“The Mississippi River is an integral part of our footprint—economically, geographically and culturally,” said Bryan Jordan, president and CEO of First Horizon Corporation, who emphasizes that the investment and partnership are focused on restoring, protecting and enhancing “the natural features that make this community landmark so special.”
Specifically, the partners aim to restore wetlands and develop a network of trails through a 1,500-acre parcel in the Mississippi Delta. The park lies in a floodplain, giving recreation and conservation proponents a unique opportunity to preserve and enhance a natural area about 5 miles from downtown Memphis, rather than having seen it developed into an industrial eyesore decades ago, said McVean.
“It gives us a great opportunity to restore the wetlands, provide habitat for waterfowl and wildlife, and provide environmental benefits, all while supporting the communities surrounding this critical waterway,” said Adam Putnam, CEO of Ducks Unlimited.
McVean said none of this development would have happened if not for the effort to make the BRX accessible to people.
“It’s 100% of it,” said McVean. “There would be no trail system or park without the Big River Crossing, in no uncertain terms. First of all, accessibility would be very, very difficult for pedestrians and bikers. But it just simply wouldn’t be without the Big River Crossing.”
The Bridge Becomes the Draw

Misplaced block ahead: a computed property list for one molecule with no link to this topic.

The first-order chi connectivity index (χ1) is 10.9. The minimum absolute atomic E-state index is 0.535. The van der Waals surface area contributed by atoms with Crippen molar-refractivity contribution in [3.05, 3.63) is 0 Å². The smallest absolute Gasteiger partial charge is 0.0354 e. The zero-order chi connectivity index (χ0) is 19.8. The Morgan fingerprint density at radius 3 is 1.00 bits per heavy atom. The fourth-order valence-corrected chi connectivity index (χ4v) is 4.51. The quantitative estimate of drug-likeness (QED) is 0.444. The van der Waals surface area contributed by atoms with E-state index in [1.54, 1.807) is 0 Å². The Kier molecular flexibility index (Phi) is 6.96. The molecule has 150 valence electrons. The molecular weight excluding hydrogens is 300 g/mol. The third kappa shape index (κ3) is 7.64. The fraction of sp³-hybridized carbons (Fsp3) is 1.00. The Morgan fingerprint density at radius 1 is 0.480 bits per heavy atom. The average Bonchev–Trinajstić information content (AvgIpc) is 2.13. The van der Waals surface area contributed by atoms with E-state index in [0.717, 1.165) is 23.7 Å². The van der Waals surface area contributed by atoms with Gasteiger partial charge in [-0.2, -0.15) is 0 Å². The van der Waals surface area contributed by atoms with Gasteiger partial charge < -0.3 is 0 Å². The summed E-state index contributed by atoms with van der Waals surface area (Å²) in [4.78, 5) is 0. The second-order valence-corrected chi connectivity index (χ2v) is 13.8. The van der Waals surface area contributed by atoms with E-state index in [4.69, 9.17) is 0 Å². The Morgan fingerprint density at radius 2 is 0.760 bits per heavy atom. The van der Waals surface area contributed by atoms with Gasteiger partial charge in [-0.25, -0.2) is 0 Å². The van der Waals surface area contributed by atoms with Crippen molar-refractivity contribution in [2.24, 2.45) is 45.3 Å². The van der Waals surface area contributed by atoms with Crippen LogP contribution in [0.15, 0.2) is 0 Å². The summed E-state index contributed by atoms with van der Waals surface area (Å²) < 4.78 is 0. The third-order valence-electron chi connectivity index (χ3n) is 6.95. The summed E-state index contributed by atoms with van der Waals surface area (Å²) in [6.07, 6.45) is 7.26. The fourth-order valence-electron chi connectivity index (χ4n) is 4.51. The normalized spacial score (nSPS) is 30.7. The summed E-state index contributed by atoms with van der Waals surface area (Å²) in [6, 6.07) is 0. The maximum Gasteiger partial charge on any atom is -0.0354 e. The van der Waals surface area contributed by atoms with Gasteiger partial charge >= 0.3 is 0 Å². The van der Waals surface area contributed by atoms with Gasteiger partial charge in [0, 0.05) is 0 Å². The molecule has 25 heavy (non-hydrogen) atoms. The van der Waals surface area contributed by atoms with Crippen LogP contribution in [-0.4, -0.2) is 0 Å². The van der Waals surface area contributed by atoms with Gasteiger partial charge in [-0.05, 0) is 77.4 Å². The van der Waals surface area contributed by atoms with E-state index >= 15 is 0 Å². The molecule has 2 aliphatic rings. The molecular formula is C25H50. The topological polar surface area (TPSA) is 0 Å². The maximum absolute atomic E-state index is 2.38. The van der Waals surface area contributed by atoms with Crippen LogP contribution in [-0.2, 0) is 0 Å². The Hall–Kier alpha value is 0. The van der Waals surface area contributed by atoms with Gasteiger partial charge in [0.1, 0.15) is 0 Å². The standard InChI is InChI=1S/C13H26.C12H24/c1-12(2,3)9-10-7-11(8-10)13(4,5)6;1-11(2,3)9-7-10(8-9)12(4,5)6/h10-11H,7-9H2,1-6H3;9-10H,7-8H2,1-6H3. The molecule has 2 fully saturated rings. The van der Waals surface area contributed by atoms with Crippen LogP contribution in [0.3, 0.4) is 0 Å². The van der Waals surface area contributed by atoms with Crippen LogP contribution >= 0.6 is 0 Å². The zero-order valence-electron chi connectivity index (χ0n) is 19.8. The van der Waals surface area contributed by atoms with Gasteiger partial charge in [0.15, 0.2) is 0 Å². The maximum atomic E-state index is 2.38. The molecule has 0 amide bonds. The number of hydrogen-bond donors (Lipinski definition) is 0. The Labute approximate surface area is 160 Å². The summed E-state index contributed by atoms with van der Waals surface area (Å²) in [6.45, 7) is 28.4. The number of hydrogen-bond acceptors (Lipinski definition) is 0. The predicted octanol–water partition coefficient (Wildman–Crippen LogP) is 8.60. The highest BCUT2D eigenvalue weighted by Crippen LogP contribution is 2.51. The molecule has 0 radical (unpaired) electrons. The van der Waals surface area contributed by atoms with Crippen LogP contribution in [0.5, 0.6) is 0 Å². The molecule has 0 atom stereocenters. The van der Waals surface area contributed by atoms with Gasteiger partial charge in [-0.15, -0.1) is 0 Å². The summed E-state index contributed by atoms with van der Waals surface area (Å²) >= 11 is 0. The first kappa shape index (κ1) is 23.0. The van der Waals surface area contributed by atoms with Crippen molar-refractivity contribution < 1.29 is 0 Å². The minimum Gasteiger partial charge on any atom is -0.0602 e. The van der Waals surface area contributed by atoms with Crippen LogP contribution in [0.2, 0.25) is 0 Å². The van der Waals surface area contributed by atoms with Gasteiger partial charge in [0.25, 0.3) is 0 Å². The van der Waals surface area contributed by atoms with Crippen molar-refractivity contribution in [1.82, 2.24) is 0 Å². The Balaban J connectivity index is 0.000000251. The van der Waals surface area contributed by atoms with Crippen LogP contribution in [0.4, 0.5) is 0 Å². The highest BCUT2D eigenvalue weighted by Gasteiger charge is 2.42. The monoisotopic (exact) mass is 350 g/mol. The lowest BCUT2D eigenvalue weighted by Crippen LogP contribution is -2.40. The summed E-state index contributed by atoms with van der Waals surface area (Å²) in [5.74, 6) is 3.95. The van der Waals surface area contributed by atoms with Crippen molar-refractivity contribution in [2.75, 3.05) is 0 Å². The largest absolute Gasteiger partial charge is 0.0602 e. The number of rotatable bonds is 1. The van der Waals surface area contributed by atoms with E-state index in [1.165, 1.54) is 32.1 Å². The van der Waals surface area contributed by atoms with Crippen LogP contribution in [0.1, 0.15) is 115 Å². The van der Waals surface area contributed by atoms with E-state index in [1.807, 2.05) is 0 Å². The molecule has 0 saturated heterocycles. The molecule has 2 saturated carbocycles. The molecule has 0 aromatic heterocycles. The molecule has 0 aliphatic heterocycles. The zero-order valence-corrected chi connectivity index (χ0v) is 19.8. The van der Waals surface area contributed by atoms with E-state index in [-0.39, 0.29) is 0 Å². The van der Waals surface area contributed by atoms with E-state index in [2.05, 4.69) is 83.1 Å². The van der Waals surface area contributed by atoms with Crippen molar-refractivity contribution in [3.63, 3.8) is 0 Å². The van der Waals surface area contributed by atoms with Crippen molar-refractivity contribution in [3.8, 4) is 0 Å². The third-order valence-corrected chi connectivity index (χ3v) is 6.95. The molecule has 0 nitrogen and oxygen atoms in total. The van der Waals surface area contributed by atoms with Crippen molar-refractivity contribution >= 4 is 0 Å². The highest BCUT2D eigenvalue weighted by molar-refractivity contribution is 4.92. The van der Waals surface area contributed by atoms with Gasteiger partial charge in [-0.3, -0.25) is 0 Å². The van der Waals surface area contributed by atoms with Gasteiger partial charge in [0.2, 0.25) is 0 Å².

Sometimes the bridge becomes its own destination. As Deborah Ward, the current executive director of Visit Omaha, told the TrailBlog in March 2020, some people declared the $22 million Bob Kerrey Pedestrian Bridge project to be a “bridge to nowhere” when it debuted. It didn’t link pedestrians directly to either of the downtowns, even though it did connect to the Iowa Riverfront Trail on the Council Bluffs side and to the 3-acre Omaha Plaza on the Nebraska side, which is a quick trip to the Omaha Riverfront Trail.
Now, projects are being built on both sides of the bridge. Council Bluffs officials in March announced plans for another bridge to the city that would include a pedestrian path, providing a 2-mile loop for people to cross to bridges. And in January, the first phase of the FIRST AVE trail project opened.
Once it’s complete, downtown Council Bluffs will connect to the Iowa Riverfront Trail, and on to Omaha thanks to “Bob,” as the Bob Kerrey Pedestrian Bridge is affectionately called by locals.